Hammarby Sjöstad/Sustainable City

Sustainable district creates inspiration worldwide
Client: The City of Stockholm
Year of commission: 1997 – 2007, 2013 - 2016
Partners: Several
Developer: The City of Stockholm, Erik Wallin, Stockholmshem, Riksbyggen, Einar Mattsson
Skills/studios: Urban Development, Housing, Helsingborg, among others

Development of the internationally renowned Sustainable City district, one of Stockholm’s largest urban development projects with a strong environmental profile, got under way as early as 1990. We’ve participated on large parts of the project over the years, including work on the in-depth master plan, several zoning plans and many other construction projects.

Sustainable City spans the area around Stockholm’s Hammarby sjö (Lake Hammarby), covering Södra Hammarbyhamnen as well as parts of Södermalm. By 2017, the district will have been expanded to include around 11,000 residences for over 25,000 inhabitants.  The district forms a natural expansion of Stockholm’s inner city area, something that has influenced its architecture, infrastructure and urban development plan.

Photo: K-A Larsson
Photo: K-A Larsson

The Olympic village dream

In actual fact, from the outset, the new district was envisaged to be an Olympic village. As a new, sustainable district that could be developed across the somewhat run-down Hammarby harbour and industrial area, the potential existed to contribute towards the hosting of the 2004 Olympic Games in Sweden. Events took a different turn, but by then, the Sjöstad vision of an environmentally friendly inner city district providing modern housing for thousands of Stockholmers was already in place.

From master plan to GlashusEtt

Our involvement in the development of Sustainable City stretches all the way back to 1997. Among other things, we have worked on the in-depth master plan for the entire area and several zoning plans, including documentation, as well as the detailed planning and configuration programme for over 2,400 apartments as well as public spaces, workplaces, amenities and much more.

We’ve also designed GlashusEtt, the City of Stockholm’s first environmental information centre, which has generated a great deal of attention, both in Sweden and globally, since it was opened in 2002. The centre provides information about the Sjöstad environmental programme, among other ventures, with considerable dedication, and has inspired other cities around the world to follow a similar path.

Foto: Björn Lofterud
Photo: Björn Lofterud

Elements of the area’s environmental technology are controlled and highlighted at the transparent building, including an automated vacuum collection tank and rectifier station for the Tvärbanan link in the cellar. The building itself is run by a complex environmental technology system harnessing impulse-control of heat pumps, ventilators, convectors and blinds. A biogas boiler, weather station and solar cell technology can also be found here.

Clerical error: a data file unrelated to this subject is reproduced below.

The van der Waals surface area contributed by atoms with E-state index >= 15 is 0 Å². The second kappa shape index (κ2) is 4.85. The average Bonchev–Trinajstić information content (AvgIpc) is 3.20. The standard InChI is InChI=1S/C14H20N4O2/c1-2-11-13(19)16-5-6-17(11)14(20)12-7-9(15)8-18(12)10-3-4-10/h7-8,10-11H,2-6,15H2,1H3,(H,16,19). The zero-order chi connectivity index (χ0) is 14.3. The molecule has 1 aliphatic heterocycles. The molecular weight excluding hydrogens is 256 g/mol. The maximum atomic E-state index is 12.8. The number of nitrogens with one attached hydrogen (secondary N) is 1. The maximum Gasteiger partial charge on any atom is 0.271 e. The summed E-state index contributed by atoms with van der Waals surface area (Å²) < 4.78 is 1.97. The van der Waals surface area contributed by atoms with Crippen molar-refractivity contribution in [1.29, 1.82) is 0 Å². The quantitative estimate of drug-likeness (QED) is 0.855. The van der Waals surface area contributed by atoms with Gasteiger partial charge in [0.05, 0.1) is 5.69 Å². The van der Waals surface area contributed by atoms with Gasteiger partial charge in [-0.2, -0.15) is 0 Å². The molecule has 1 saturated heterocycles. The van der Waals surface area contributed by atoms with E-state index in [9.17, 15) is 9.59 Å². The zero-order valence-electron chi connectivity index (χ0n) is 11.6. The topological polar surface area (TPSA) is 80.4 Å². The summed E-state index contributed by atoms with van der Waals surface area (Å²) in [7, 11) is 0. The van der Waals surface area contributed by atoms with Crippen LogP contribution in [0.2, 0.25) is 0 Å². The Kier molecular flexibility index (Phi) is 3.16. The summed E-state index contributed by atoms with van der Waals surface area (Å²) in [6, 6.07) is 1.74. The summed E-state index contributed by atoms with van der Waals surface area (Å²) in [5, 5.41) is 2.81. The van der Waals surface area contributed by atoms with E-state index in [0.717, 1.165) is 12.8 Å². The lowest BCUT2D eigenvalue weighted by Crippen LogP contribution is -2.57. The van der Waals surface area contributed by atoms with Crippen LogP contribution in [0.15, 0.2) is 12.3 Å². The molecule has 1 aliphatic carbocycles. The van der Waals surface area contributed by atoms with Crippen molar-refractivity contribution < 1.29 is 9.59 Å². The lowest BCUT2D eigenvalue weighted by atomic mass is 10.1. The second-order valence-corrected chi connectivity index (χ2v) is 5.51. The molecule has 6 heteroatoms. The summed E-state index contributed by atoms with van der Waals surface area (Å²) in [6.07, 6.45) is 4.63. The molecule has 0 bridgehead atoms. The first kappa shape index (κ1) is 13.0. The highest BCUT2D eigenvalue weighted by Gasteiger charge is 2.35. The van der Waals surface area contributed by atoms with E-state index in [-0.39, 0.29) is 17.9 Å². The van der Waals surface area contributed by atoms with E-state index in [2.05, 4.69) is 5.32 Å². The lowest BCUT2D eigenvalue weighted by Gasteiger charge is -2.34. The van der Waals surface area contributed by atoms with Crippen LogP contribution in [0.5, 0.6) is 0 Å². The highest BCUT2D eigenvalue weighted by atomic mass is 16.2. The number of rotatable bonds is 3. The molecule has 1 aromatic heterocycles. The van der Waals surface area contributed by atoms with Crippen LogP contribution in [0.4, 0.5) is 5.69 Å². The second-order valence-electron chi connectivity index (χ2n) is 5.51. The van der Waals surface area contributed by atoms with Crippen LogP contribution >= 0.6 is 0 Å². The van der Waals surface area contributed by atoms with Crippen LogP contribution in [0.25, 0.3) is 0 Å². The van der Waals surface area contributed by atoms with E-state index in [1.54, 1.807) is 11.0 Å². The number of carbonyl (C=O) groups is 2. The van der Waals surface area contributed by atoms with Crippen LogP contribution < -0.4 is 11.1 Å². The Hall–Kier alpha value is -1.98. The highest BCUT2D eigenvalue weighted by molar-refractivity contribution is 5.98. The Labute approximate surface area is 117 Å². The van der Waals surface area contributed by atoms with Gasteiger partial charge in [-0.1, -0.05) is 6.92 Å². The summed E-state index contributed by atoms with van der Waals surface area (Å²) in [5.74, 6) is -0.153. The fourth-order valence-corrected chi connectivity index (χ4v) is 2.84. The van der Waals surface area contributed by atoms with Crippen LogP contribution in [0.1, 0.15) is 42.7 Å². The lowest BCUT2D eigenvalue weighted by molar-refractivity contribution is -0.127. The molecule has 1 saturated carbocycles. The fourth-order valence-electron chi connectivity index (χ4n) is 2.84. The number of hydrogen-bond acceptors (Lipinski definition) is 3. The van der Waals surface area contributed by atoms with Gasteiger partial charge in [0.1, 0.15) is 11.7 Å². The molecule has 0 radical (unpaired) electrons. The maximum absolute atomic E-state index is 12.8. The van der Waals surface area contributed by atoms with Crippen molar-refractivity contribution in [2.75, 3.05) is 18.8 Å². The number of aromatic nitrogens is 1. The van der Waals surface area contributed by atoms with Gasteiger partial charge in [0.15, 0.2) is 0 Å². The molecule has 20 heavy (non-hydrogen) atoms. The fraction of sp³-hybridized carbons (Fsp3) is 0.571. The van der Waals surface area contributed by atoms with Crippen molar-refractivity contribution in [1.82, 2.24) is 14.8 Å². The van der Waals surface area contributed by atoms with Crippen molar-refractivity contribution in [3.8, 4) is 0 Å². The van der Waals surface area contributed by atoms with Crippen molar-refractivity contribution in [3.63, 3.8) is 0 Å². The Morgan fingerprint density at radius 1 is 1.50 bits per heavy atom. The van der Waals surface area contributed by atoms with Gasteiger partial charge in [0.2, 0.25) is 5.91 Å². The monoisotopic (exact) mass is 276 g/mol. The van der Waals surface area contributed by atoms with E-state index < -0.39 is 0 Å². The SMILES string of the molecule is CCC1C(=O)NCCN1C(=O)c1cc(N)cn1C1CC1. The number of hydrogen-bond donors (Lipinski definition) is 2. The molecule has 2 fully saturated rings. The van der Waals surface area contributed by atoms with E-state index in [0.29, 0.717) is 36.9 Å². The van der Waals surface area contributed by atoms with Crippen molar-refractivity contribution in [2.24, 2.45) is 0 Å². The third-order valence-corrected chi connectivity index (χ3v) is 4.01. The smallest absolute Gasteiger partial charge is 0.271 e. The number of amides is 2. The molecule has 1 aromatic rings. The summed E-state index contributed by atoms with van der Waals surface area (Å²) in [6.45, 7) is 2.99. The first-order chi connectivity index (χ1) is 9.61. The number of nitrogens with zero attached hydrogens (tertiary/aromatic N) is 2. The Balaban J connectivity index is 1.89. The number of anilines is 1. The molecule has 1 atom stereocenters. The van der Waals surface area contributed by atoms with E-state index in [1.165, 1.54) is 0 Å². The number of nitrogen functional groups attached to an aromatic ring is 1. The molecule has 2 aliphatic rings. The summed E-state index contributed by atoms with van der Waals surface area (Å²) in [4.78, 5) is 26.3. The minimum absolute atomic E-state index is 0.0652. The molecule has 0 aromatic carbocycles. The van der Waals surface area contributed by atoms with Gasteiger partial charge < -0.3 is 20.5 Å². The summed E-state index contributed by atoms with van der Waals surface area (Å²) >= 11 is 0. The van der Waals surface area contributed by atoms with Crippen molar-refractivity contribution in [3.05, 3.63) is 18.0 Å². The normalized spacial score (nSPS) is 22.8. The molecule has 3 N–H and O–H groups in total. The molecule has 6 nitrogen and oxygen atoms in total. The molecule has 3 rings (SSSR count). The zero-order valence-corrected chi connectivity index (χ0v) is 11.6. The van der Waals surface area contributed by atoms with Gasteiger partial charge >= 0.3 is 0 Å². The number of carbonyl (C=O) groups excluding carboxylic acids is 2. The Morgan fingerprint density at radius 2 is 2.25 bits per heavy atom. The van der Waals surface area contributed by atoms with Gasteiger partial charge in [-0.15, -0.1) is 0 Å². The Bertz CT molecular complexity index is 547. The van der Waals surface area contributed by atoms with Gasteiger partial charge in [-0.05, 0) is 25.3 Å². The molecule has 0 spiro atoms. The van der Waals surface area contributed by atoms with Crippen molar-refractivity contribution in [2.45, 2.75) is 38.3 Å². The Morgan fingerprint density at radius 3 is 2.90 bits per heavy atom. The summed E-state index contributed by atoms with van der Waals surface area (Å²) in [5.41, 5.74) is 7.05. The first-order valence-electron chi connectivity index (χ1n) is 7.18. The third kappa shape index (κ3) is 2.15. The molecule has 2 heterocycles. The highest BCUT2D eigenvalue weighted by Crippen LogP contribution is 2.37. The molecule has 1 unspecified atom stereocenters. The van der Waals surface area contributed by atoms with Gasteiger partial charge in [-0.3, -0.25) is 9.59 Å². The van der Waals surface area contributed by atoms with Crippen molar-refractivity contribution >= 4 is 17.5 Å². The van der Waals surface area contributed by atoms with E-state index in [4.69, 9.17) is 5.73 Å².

The ultimate objective was to reduce total environmental impact by 50%, in comparison to a typical area constructed at the start of the 1990s.

Photo: K-A Larsson
Photo: K-A Larsson

The Hammarby model

During the development of Sustainable City, the vision of a sustainable urban district was transformed into a detailed environmental programme. The ultimate objective was to reduce total environmental impact by 50%, in comparison to a typical area constructed at the start of the 1990s. However, more stringent environmental demands required a completely new set of solutions. This included a closed-loop system – the Hammarby model – with solutions for energy, waste, water and sewerage.

 

Kasper Salin Prize winner in 2005

In 2005, Hammarby Sjöstad (Sickla Quay, Sickla Canal and Sjöstadsparterren) received the Kasper Salin Prize, one of the finest distinctions in Swedish architecture. This prize also recognised our involvement in the urban development plan for Sickla Quay. Here is an excerpt from the award statement:

”In recognition of an expertly integrated district in a beautiful city space, where urban intensity contrasts with soothing greenery and water. Through a sound balance between content, scale and infrastructure, a human touch has been harnessed in a large, complex context.”

You can read more about Hammarby Sjöstad at the City of Stockholm website.

The team behind this project

  • Stellan Fryxell
  • Eva Ocklund
  • Cecilia Holmström
  • Camilla Järned
  • Niclas Hedin
  • Sonny Mattsson
  • Inger Thede
  • Bengt Rönnhed

Contact

Stellan Fryxell +46 8 412 52 16